Maybe not. Scientists are taking a second look. They fear that bacteria from its homeland, Vietnam, could pose problems that the Bay is not equipped to cope with. A study is underway.

Then, of course, there are the pair of snakeheads of that Crofton pond, which made the New Yorker this week. They were released into the pond two years ago by a Marylander who purchased them in New York City, then placed them in his home aquarium. But they grew too big.

Of Chinese origin, they can grow to 15 pounds, some 40 inches in length and are aggressive predators, prompting fears that some would hike on their fins, as they’ve been known to do, to the Little Patuxent 75 feet away. Unfortunately, in that original pair one was a mama, the other a papa, and now there are hundreds of fledgling snakeheads.

An emergency panel of scientists has recommended the use of rotenone, a chemical, to kill off all aquatic life in the pond. The U.S. Fish and Wildlife Service is considering banning importation of the species, which is considered a delight on the table though not in the water.

One thing I can’t fathom. If a fish is to be marketed for culinary purposes, why keep the name snakehead? Would you eat something with a moniker like that? To market blowfish, the name was changed to chicken of the sea, or sea squab; to sell dolphin (the fish, not the mammal), this tasty entree became the mahi mahi.

And Now, Maggie
As all of this goes on, and as I write, there is the hunt for the Maggie, the manatee of the Magothy. Humans played no role in this. It was the decision of the plant-eating aquatic mammal that hails from waters of the Gulf Coast, Florida and the West Indies.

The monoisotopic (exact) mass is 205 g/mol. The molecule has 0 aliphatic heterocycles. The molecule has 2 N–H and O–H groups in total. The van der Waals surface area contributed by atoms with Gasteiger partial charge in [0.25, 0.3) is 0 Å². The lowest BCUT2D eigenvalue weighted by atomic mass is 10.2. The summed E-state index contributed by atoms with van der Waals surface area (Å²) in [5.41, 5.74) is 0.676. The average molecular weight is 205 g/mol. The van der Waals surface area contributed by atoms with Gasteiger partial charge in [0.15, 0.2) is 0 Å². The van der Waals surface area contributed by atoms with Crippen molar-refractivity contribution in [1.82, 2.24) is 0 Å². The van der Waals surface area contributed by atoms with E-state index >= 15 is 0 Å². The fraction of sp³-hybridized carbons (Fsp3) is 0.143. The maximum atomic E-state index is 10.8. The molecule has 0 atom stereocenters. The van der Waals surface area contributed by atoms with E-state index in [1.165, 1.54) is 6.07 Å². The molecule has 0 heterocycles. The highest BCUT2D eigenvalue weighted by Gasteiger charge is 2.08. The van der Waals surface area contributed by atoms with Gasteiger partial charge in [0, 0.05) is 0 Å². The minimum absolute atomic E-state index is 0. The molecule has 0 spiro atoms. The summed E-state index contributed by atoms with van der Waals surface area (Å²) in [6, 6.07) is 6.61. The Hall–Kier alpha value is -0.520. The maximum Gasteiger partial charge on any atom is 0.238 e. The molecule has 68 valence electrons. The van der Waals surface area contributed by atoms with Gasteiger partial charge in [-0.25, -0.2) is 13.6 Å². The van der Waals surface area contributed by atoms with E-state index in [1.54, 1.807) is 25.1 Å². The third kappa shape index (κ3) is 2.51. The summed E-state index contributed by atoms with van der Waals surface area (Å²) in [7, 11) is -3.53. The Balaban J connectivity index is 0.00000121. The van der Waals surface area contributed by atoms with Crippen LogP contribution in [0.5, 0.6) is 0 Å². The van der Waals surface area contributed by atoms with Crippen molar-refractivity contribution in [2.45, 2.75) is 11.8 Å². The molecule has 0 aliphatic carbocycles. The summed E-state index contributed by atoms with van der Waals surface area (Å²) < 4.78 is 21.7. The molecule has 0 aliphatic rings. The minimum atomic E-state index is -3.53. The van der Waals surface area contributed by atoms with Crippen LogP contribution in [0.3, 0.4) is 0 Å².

Over the years, there has been a rare manatee in Maryland’s share of the Chesapeake, but this one strayed farther north than any of her predecessors. Twenty-five years ago, one was sighted in Miles River. But north of the Bay Bridge, never. Until the sighting on Saturday, July 27.

More than several fishermen, boaters and landlubbers got a look at her at Spriggs Pond, accessible from the Magothy via a cut just east of Mago Vista. Among those who confirmed her identity is my friend George DiPaula, a mate on a charterboat and familiar with manatees. George watched Maggie for more than an hour from a pier in back of his home on the pond.

Scientists would like to get a handle on Maggie’s meandering. If they know where she is, reports can be issued so boaters can be on the alert. In much of their normal range, manatees that grow to 10 feet are threatened, primarily because of losing collisions with boat hulls and props.

Department of Natural Resources’ sportsfishing guru Marty Gary said he has received several e-mails on the sightings. There is concern about Maggie’s welfare due to the heavy boat traffic in the Magothy, said Marty. Manatees stay on or near the surface — but they can’t always be seen in time by the skipper of a speeding boat.

Maggie has not been seen since July 27. A watch has been set up, and anyone seeing her is asked to call Natural Resources’ Kim Insley at 410/226-0078 at the department’s Oxford facility, or Mary Ratnaswamy of the U.S. Fish and Wildlife Service at 410/673-4541.

Who Knows?
It’s too early to begin worrying about Maggie’s vulnerability to late fall weather — manatees are susceptible to pneumonia and other cold water woes. The one seen in the Miles River long ago was believed to be the same one found dead in late fall that year near the mouth of the Rappahannock, as I recall. It didn’t head south soon enough. What did it know about winter?

What do any of us know of the consequence of our travels or imports?

Copyright 2002
Bay Weekly